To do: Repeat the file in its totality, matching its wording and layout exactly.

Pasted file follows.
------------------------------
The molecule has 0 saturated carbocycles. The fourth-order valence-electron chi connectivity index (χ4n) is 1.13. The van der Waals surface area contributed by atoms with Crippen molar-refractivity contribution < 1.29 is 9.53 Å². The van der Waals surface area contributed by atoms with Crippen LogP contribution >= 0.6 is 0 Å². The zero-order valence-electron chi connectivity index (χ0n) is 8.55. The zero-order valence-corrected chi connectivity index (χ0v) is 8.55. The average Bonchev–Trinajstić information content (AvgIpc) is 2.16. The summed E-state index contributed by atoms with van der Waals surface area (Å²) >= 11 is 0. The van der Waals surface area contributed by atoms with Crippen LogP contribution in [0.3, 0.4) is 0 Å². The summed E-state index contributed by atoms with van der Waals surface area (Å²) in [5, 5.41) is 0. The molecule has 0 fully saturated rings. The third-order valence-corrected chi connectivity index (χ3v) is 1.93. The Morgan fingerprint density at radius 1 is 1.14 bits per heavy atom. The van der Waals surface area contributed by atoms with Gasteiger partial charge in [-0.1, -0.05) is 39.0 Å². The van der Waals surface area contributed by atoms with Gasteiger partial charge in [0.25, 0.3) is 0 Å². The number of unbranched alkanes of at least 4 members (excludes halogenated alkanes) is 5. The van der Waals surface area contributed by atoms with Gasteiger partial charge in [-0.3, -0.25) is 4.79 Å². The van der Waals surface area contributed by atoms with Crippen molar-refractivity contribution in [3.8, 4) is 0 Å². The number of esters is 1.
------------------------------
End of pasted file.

The molecule has 0 saturated carbocycles. The fourth-order valence-electron chi connectivity index (χ4n) is 1.13. The van der Waals surface area contributed by atoms with Crippen molar-refractivity contribution < 1.29 is 9.53 Å². The van der Waals surface area contributed by atoms with Crippen LogP contribution >= 0.6 is 0 Å². The zero-order valence-electron chi connectivity index (χ0n) is 8.55. The zero-order valence-corrected chi connectivity index (χ0v) is 8.55. The average Bonchev–Trinajstić information content (AvgIpc) is 2.16. The summed E-state index contributed by atoms with van der Waals surface area (Å²) >= 11 is 0. The van der Waals surface area contributed by atoms with Crippen LogP contribution in [0.3, 0.4) is 0 Å². The summed E-state index contributed by atoms with van der Waals surface area (Å²) in [5, 5.41) is 0. The molecule has 0 fully saturated rings. The third-order valence-corrected chi connectivity index (χ3v) is 1.93. The Morgan fingerprint density at radius 1 is 1.14 bits per heavy atom. The van der Waals surface area contributed by atoms with Gasteiger partial charge in [-0.1, -0.05) is 39.0 Å². The van der Waals surface area contributed by atoms with Gasteiger partial charge in [0.25, 0.3) is 0 Å². The number of unbranched alkanes of at least 4 members (excludes halogenated alkanes) is 5. The van der Waals surface area contributed by atoms with Gasteiger partial charge in [-0.3, -0.25) is 4.79 Å². The van der Waals surface area contributed by atoms with Crippen molar-refractivity contribution in [3.8, 4) is 0 Å². The number of esters is 1.